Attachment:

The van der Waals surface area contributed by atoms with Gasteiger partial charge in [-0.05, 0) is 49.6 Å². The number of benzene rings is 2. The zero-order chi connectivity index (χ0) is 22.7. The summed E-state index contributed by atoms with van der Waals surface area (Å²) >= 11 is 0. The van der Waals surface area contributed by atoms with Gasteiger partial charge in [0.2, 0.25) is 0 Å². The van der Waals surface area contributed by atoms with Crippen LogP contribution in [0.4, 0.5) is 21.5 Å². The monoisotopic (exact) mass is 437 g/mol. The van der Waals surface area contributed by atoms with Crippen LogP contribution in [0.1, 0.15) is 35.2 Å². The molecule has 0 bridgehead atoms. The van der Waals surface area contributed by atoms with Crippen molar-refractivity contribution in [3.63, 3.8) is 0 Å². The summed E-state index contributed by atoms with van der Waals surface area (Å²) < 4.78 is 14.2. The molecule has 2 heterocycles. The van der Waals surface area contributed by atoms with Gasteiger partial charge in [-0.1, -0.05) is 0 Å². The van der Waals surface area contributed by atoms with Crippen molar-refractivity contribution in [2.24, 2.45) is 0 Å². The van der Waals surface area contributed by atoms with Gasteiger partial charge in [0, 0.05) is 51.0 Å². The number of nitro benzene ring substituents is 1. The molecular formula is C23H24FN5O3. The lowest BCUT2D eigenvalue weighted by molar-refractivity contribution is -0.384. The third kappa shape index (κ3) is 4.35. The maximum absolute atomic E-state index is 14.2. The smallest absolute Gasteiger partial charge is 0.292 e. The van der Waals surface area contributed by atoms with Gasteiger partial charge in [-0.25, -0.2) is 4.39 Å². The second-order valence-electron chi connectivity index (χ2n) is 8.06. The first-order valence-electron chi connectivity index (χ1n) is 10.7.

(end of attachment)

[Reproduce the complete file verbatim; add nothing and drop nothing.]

The van der Waals surface area contributed by atoms with Gasteiger partial charge in [-0.05, 0) is 49.6 Å². The number of benzene rings is 2. The zero-order chi connectivity index (χ0) is 22.7. The summed E-state index contributed by atoms with van der Waals surface area (Å²) >= 11 is 0. The van der Waals surface area contributed by atoms with Gasteiger partial charge in [0.2, 0.25) is 0 Å². The van der Waals surface area contributed by atoms with Crippen LogP contribution in [0.4, 0.5) is 21.5 Å². The monoisotopic (exact) mass is 437 g/mol. The van der Waals surface area contributed by atoms with Crippen LogP contribution in [0.1, 0.15) is 35.2 Å². The molecule has 0 bridgehead atoms. The van der Waals surface area contributed by atoms with Crippen molar-refractivity contribution in [3.63, 3.8) is 0 Å². The summed E-state index contributed by atoms with van der Waals surface area (Å²) < 4.78 is 14.2. The molecule has 2 heterocycles. The van der Waals surface area contributed by atoms with Gasteiger partial charge in [-0.1, -0.05) is 0 Å². The van der Waals surface area contributed by atoms with Crippen molar-refractivity contribution in [2.24, 2.45) is 0 Å². The van der Waals surface area contributed by atoms with Gasteiger partial charge in [0, 0.05) is 51.0 Å². The number of nitro benzene ring substituents is 1. The molecular formula is C23H24FN5O3. The lowest BCUT2D eigenvalue weighted by molar-refractivity contribution is -0.384. The third kappa shape index (κ3) is 4.35. The maximum absolute atomic E-state index is 14.2. The smallest absolute Gasteiger partial charge is 0.292 e. The van der Waals surface area contributed by atoms with Gasteiger partial charge in [-0.25, -0.2) is 4.39 Å². The second-order valence-electron chi connectivity index (χ2n) is 8.06. The first-order valence-electron chi connectivity index (χ1n) is 10.7.